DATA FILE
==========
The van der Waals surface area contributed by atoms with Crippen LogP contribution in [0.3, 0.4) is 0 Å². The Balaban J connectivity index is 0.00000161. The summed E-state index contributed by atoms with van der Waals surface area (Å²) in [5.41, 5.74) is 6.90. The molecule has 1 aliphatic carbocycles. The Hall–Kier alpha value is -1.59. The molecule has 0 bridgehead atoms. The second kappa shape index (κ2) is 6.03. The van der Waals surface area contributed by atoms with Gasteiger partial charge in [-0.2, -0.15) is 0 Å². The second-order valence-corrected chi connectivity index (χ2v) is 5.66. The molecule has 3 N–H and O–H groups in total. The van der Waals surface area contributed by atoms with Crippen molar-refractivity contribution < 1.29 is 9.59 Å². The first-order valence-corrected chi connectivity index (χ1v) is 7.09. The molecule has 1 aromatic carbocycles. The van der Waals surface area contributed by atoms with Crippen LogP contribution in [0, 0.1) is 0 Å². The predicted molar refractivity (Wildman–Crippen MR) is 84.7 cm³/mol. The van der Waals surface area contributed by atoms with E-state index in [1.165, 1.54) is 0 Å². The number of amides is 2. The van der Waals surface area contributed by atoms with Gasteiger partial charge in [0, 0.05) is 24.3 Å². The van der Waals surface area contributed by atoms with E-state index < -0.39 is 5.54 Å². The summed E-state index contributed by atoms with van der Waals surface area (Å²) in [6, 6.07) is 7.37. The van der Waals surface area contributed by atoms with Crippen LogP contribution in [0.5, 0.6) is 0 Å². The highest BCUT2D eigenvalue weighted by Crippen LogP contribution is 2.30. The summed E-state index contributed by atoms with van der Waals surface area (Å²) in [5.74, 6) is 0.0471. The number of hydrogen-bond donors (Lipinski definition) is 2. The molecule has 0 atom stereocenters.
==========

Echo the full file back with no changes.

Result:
The van der Waals surface area contributed by atoms with Crippen LogP contribution in [0.3, 0.4) is 0 Å². The Balaban J connectivity index is 0.00000161. The summed E-state index contributed by atoms with van der Waals surface area (Å²) in [5.41, 5.74) is 6.90. The molecule has 1 aliphatic carbocycles. The Hall–Kier alpha value is -1.59. The molecule has 0 bridgehead atoms. The second kappa shape index (κ2) is 6.03. The van der Waals surface area contributed by atoms with Gasteiger partial charge in [-0.2, -0.15) is 0 Å². The second-order valence-corrected chi connectivity index (χ2v) is 5.66. The molecule has 3 N–H and O–H groups in total. The van der Waals surface area contributed by atoms with Crippen molar-refractivity contribution < 1.29 is 9.59 Å². The first-order valence-corrected chi connectivity index (χ1v) is 7.09. The molecule has 1 aromatic carbocycles. The van der Waals surface area contributed by atoms with Crippen LogP contribution in [0, 0.1) is 0 Å². The predicted molar refractivity (Wildman–Crippen MR) is 84.7 cm³/mol. The van der Waals surface area contributed by atoms with E-state index in [1.165, 1.54) is 0 Å². The number of amides is 2. The van der Waals surface area contributed by atoms with Gasteiger partial charge in [0, 0.05) is 24.3 Å². The van der Waals surface area contributed by atoms with E-state index < -0.39 is 5.54 Å². The summed E-state index contributed by atoms with van der Waals surface area (Å²) in [6, 6.07) is 7.37. The van der Waals surface area contributed by atoms with Crippen LogP contribution in [0.5, 0.6) is 0 Å². The highest BCUT2D eigenvalue weighted by Crippen LogP contribution is 2.30. The summed E-state index contributed by atoms with van der Waals surface area (Å²) in [5.74, 6) is 0.0471. The number of hydrogen-bond donors (Lipinski definition) is 2. The molecule has 0 atom stereocenters.